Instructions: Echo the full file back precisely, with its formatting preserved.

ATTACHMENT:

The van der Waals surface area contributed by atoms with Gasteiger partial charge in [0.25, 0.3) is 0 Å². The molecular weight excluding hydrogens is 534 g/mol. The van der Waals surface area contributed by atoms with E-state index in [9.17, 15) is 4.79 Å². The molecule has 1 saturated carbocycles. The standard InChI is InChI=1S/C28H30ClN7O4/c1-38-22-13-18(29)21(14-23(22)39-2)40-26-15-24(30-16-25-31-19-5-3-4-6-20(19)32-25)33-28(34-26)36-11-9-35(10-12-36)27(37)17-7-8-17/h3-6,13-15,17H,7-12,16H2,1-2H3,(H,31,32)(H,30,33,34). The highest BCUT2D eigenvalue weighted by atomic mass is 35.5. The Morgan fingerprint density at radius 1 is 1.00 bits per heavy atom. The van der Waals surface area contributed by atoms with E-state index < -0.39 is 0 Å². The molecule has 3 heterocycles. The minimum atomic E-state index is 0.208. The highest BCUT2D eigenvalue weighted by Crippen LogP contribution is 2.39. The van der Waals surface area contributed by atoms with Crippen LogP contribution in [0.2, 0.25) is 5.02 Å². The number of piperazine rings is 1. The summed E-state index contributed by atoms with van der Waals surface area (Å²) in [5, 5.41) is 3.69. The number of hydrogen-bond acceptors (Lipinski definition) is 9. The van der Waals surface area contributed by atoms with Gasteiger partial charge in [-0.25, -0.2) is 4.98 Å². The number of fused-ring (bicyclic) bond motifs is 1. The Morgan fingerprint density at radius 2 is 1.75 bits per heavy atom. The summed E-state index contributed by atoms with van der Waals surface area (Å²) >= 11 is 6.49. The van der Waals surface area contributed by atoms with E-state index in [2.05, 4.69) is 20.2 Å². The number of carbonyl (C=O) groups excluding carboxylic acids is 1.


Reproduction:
The van der Waals surface area contributed by atoms with Gasteiger partial charge in [0.25, 0.3) is 0 Å². The molecular weight excluding hydrogens is 534 g/mol. The van der Waals surface area contributed by atoms with E-state index in [9.17, 15) is 4.79 Å². The molecule has 1 saturated carbocycles. The standard InChI is InChI=1S/C28H30ClN7O4/c1-38-22-13-18(29)21(14-23(22)39-2)40-26-15-24(30-16-25-31-19-5-3-4-6-20(19)32-25)33-28(34-26)36-11-9-35(10-12-36)27(37)17-7-8-17/h3-6,13-15,17H,7-12,16H2,1-2H3,(H,31,32)(H,30,33,34). The highest BCUT2D eigenvalue weighted by atomic mass is 35.5. The Morgan fingerprint density at radius 1 is 1.00 bits per heavy atom. The van der Waals surface area contributed by atoms with E-state index < -0.39 is 0 Å². The molecule has 3 heterocycles. The minimum atomic E-state index is 0.208. The highest BCUT2D eigenvalue weighted by Crippen LogP contribution is 2.39. The van der Waals surface area contributed by atoms with Crippen LogP contribution in [0.2, 0.25) is 5.02 Å². The number of piperazine rings is 1. The summed E-state index contributed by atoms with van der Waals surface area (Å²) in [5, 5.41) is 3.69. The number of hydrogen-bond acceptors (Lipinski definition) is 9. The van der Waals surface area contributed by atoms with Gasteiger partial charge in [-0.25, -0.2) is 4.98 Å². The number of fused-ring (bicyclic) bond motifs is 1. The Morgan fingerprint density at radius 2 is 1.75 bits per heavy atom. The summed E-state index contributed by atoms with van der Waals surface area (Å²) >= 11 is 6.49. The van der Waals surface area contributed by atoms with E-state index in [2.05, 4.69) is 20.2 Å². The number of carbonyl (C=O) groups excluding carboxylic acids is 1.